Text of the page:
Digital Culture Personal

Just a quick note to those that may have noticed a few odd posts over the last couple of days. I’ve set up a script via that feeds my blog my links on a daily basis, partially for my own edificiation, and partially to note on the blog what I’m interested in/researching each day. I’m using more and more every day it seems, and thought it might be interesting to have them posted here.

If it becomes too busy, or if anyone has any thoughts about it, let me know.

By griffey

Jason Griffey is the Director of Strategic Initiatives at NISO, where he works to identify new areas of the information ecosystem where standards expertise is useful and needed. Prior to joining NISO in 2019, Jason ran his own technology consulting company for libraries, has been both an Affiliate at metaLAB and a Fellow and Affiliate at the Berkman Klein Center for Internet & Society at Harvard University, and was an academic librarian in roles ranging from reference and instruction to Head of IT at the University of TN at Chattanooga.

Jason has written extensively on technology and libraries, including multiple books and a series of full-periodical issues on technology topics, most recently AI & Machine Learning in Libraries and Library Spaces and Smart Buildings: Technology, Metrics, and Iterative Design from 2018. His newest book, co-authored with Jeffery Pomerantz, will be published by MIT Press in 2024.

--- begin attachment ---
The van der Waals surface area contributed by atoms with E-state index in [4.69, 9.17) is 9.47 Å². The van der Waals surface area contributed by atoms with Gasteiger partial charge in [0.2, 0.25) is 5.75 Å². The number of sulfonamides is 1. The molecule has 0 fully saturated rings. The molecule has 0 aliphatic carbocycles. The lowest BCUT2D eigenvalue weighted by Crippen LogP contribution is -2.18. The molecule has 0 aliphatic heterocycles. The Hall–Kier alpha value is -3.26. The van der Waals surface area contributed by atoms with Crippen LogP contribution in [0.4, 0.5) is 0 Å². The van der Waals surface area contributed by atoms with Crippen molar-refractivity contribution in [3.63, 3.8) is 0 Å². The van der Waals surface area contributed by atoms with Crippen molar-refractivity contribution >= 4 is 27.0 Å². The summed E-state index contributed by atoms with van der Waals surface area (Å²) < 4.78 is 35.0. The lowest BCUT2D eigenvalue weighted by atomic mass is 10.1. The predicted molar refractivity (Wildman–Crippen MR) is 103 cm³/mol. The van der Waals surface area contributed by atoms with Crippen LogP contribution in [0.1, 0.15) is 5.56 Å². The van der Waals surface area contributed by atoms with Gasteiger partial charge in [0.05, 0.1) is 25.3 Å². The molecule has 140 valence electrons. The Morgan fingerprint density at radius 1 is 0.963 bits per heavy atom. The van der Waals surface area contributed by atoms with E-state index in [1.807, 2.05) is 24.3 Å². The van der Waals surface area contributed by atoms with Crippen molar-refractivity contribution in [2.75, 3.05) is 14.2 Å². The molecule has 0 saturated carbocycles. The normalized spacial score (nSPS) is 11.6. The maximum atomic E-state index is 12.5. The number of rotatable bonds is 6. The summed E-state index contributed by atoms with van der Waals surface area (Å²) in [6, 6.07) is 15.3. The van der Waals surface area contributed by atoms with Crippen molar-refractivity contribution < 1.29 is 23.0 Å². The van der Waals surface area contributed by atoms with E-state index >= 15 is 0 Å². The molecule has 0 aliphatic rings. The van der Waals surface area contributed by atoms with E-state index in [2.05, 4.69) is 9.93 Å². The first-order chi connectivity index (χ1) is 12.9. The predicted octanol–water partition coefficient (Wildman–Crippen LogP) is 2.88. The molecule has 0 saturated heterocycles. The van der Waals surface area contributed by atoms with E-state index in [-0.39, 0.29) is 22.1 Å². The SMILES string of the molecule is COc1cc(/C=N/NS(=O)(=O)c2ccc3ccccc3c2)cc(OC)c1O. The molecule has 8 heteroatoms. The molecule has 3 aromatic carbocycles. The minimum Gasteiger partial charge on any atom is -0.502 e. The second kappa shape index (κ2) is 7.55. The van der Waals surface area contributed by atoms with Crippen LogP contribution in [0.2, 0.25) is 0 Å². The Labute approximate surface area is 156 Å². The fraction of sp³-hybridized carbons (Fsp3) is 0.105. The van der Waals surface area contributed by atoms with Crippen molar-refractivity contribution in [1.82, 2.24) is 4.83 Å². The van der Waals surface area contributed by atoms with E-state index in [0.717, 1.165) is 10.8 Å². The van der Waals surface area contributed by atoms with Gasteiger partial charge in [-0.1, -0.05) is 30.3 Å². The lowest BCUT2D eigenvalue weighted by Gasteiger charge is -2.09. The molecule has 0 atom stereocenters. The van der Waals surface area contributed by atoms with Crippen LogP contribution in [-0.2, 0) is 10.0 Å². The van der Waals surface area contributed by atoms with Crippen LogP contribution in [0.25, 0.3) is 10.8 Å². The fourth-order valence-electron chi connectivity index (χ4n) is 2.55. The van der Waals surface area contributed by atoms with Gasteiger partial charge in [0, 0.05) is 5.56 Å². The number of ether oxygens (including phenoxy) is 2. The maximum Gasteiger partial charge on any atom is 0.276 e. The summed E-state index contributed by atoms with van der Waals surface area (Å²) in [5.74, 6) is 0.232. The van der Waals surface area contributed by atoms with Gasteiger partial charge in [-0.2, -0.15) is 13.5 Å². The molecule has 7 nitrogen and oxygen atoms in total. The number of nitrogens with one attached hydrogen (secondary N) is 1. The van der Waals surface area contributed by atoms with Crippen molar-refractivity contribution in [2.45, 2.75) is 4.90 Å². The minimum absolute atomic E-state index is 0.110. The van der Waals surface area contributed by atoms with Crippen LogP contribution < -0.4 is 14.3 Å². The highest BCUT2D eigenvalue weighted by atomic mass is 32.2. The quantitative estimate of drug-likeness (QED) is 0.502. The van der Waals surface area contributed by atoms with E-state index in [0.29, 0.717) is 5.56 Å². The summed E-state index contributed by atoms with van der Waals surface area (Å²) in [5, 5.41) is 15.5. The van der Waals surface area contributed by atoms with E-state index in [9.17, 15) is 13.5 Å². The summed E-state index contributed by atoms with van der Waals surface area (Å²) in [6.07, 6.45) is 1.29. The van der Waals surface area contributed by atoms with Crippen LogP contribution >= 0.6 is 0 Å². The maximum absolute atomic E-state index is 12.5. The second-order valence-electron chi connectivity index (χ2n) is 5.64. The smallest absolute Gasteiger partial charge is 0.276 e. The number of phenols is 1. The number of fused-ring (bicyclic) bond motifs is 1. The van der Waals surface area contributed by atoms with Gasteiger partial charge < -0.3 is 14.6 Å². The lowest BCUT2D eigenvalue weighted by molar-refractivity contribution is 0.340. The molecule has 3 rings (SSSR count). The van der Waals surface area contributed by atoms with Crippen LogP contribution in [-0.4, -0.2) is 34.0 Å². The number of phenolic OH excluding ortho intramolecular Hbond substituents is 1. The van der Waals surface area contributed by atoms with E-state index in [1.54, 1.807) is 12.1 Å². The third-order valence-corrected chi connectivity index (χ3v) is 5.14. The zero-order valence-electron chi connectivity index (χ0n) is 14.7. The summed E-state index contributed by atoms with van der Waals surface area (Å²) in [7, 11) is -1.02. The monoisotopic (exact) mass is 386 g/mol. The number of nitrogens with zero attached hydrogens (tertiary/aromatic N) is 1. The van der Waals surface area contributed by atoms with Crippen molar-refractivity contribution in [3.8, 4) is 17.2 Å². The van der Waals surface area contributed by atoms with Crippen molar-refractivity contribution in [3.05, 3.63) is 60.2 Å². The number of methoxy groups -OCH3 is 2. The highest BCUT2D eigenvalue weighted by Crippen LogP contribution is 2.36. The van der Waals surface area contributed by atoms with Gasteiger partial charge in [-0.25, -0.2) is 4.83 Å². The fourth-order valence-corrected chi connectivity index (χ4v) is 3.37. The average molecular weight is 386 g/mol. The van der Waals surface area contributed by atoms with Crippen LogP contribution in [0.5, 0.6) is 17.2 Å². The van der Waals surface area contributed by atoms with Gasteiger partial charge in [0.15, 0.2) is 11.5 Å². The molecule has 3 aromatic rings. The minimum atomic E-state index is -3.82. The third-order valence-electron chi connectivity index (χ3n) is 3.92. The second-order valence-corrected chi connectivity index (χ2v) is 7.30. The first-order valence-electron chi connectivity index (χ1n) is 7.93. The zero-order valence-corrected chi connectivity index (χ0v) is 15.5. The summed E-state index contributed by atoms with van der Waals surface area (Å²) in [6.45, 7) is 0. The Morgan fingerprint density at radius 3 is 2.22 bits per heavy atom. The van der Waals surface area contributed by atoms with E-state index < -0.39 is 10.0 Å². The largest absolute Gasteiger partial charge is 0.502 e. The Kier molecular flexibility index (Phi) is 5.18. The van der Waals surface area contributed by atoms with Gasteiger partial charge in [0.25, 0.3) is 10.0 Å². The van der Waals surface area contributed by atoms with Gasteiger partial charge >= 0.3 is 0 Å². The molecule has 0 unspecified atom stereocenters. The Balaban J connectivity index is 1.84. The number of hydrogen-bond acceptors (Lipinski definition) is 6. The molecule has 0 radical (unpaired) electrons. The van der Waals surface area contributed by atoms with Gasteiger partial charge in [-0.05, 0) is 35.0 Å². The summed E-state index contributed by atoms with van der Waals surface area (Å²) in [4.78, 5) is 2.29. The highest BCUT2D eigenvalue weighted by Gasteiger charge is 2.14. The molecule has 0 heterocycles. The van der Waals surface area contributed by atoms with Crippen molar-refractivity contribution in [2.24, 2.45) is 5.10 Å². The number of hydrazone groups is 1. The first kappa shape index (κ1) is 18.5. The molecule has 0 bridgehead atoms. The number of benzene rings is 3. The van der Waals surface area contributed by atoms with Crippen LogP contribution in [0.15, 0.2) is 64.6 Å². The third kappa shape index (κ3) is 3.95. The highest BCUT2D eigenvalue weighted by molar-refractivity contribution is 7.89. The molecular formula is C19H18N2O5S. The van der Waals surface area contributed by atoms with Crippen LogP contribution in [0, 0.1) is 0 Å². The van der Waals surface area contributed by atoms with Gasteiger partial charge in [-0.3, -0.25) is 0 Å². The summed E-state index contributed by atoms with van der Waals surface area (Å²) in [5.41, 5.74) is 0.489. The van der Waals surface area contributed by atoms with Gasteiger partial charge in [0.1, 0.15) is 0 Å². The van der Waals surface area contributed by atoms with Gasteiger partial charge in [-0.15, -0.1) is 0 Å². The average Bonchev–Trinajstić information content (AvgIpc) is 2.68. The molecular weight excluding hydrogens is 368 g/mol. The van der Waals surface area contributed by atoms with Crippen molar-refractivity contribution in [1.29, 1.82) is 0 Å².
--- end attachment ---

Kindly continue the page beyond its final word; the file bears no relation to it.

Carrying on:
He has spoken internationally on topics such as artificial intelligence & machine learning, the future of technology and libraries, decentralization and the Blockchain, privacy, copyright, and intellectual property. A full list of his publications and presentations can be found on his CV.
He is one of eight winners of the Knight Foundation News Challenge for Libraries for the Measure the Future project (, an open hardware project designed to provide actionable use metrics for library spaces. He is also the creator and director of The LibraryBox Project (, an open source portable digital file distribution system.

Jason can be stalked obsessively online, and spends his free time with his daughter Eliza, reading, obsessing over gadgets, and preparing for the inevitable zombie uprising.

One reply on “”

Since you asked, and since I’ve thought about it:

A number of blogs do this, off the top of my head Matt Haughey and the O’Reilly Radar blog. I find that in my feedreader, my eyes actually skim over the whole bulleted list of links without reading anything.

On the other hand, I find that Kottke’s Remaindered links and my own neatlinks (both of which are available through separate feeds) are much more readable because each link (or micro-post) is visually distinct. If I was to channel Marchionini, I might say that the format of the multiple delicious links per post is not amenable to skimming.

I might also go one step further, and say that the arbitrary inclusion of multiple items of content in a single post at an arbitrary time of day breaks two of the main tenets of blogging (one atomic item per post, post in real time).

And finally, given the essential arbitrariness of the links included together in a single day (other than that they were all discovered by you on that day) I question the semantic correctness of marking them up together in an unordered list. It is a list, yes, but a list of what?

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